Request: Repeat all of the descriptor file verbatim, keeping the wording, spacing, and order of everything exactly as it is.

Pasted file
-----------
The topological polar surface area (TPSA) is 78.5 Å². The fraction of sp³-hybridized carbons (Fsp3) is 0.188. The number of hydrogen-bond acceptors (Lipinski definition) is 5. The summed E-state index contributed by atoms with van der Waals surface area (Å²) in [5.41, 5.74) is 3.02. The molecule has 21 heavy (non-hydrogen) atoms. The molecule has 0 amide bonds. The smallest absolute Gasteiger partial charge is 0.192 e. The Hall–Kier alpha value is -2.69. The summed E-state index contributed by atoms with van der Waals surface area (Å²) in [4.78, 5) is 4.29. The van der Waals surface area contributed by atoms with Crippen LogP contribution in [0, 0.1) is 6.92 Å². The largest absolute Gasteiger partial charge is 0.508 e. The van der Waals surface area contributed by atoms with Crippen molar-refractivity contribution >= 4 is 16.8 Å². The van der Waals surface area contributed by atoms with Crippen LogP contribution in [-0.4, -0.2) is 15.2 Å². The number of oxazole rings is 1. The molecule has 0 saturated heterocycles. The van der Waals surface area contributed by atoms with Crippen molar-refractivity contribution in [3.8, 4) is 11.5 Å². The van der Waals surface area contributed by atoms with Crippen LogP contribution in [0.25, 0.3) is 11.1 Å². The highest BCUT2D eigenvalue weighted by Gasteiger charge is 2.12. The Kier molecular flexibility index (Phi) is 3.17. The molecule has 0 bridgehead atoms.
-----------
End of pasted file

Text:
The topological polar surface area (TPSA) is 78.5 Å². The fraction of sp³-hybridized carbons (Fsp3) is 0.188. The number of hydrogen-bond acceptors (Lipinski definition) is 5. The summed E-state index contributed by atoms with van der Waals surface area (Å²) in [5.41, 5.74) is 3.02. The molecule has 21 heavy (non-hydrogen) atoms. The molecule has 0 amide bonds. The smallest absolute Gasteiger partial charge is 0.192 e. The Hall–Kier alpha value is -2.69. The summed E-state index contributed by atoms with van der Waals surface area (Å²) in [4.78, 5) is 4.29. The van der Waals surface area contributed by atoms with Crippen LogP contribution in [0, 0.1) is 6.92 Å². The largest absolute Gasteiger partial charge is 0.508 e. The van der Waals surface area contributed by atoms with Crippen molar-refractivity contribution >= 4 is 16.8 Å². The van der Waals surface area contributed by atoms with Crippen LogP contribution in [-0.4, -0.2) is 15.2 Å². The number of oxazole rings is 1. The molecule has 0 saturated heterocycles. The van der Waals surface area contributed by atoms with Crippen molar-refractivity contribution in [3.8, 4) is 11.5 Å². The van der Waals surface area contributed by atoms with Crippen LogP contribution in [0.25, 0.3) is 11.1 Å². The highest BCUT2D eigenvalue weighted by Gasteiger charge is 2.12. The Kier molecular flexibility index (Phi) is 3.17. The molecule has 0 bridgehead atoms.